/ Home & Energy, Money

Drowning in flood claims

Flood in a house

As if things weren’t hard enough for the thousands of people whose homes were flooded or destroyed by the winter storms, they face likely increases in their insurance premiums at their next renewal.

Insurers were quick to reassure those affected by the storms that they will be covered under the terms of their current policies, but the Association of British Insurers has warned there is nothing to stop premiums going up in future.

One solution is Flood Re, an insurance scheme agreed last year by the government and insurers, which will give cover to 500,000 households in the worst affected parts of the country.

Footing the UK’s flooding bill

This would be subsidised by every household in Britain paying into a £180m annual pot. But the scheme won’t come into effect until 2015, when it becomes law as part of the Water Bill, leaving many homes in the interim with no access to affordable home insurance.

And there are some glaring issues with the new scheme. Under the current proposal, Flood Re will exclude many homes, chiefly those in the top council tax band or built since 2009. Properties that flood too often or are deemed too high risk would also be omitted.

There is further discomfort for those who do qualify for it, with one government study estimating that the Flood Re fund has a 58% chance of going into deficit in the first 20 years. However, something is better than nothing.

With thousands of homes affected by the floods, especially over the Christmas period, the message from flood victims to the Government is clear – help is needed sooner rather than later.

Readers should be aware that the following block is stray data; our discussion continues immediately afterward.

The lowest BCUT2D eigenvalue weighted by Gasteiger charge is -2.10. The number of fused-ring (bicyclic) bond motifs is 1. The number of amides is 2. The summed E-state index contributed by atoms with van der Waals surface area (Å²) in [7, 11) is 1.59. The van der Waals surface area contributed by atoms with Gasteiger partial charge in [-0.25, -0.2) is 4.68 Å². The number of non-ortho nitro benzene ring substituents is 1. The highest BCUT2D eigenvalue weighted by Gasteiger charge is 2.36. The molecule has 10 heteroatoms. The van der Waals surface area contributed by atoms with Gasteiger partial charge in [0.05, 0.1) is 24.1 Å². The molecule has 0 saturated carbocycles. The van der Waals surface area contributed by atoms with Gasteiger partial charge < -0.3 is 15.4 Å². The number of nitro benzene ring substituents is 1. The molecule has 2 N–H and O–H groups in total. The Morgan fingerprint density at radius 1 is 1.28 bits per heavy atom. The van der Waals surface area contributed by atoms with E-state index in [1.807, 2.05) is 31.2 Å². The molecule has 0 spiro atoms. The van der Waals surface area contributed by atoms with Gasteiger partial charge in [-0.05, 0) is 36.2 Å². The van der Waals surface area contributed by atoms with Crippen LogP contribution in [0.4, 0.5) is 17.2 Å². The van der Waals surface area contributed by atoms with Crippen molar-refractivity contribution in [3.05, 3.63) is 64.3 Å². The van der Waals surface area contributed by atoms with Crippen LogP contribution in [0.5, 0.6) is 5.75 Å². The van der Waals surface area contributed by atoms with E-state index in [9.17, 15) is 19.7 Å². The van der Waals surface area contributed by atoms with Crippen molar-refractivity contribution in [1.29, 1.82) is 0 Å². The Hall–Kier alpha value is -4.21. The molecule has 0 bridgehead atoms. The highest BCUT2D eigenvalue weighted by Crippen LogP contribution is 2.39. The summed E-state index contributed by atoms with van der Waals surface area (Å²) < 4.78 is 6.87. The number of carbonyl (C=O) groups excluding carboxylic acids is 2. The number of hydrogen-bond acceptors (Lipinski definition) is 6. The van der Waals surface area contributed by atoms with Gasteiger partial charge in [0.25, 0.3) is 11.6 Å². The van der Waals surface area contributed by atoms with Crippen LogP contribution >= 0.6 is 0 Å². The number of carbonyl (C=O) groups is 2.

Are you in a flood risk area? If you have a question about flood insurance, ask it in the comments below and we’ll do our best to get it answered.

Comments
Profile photo of malcolm r
Member

I have mixed views on this. If you choose to live in an area known to be at risk from flooding, in a house built on a flood plain, for example, then your insurance premium should be based on that risk. I fail to see why others should subsidise it. If you are flooded because of freak conditions, or if you have lived a long time in a safe area that has, because of a change in flood protection, become affected then that is quite different.

Member
Lynn says:
28 January 2014

I live on a flood plain but my 250 year old house has never flooded. When asked for my post code no insurance company will consider giving me a quote for contents insurance. This means I am unable to move from my existing policy and have therefore to accept their steeply rising annual premiums, I am also unable to opt out of flood cover. To penalize all householders in a huge postcode cover regardless of risk seems unfair.

Profile photo of John Ward
Member

This is not acceptable. The first half of the postcode can cover a vast area, only the second part can narrow it down to a specific locality and even that can be affected dramatically by topography. The second part of our postcode only covers about twenty properties but there is a height difference of about twenty metres between the highest and the lowest. I have heard good reports of NFU Mutual – they might not be the cheapest but I think they are conscientious over risk assessment and have a good reputation for customer service; they are also more in tune with the countryside.

Member
Pete Lorton says:
31 January 2014

Whilst I have great sympathy for those affected by the flooding, I chose high ground and object to having to subsidise their insurance premiums.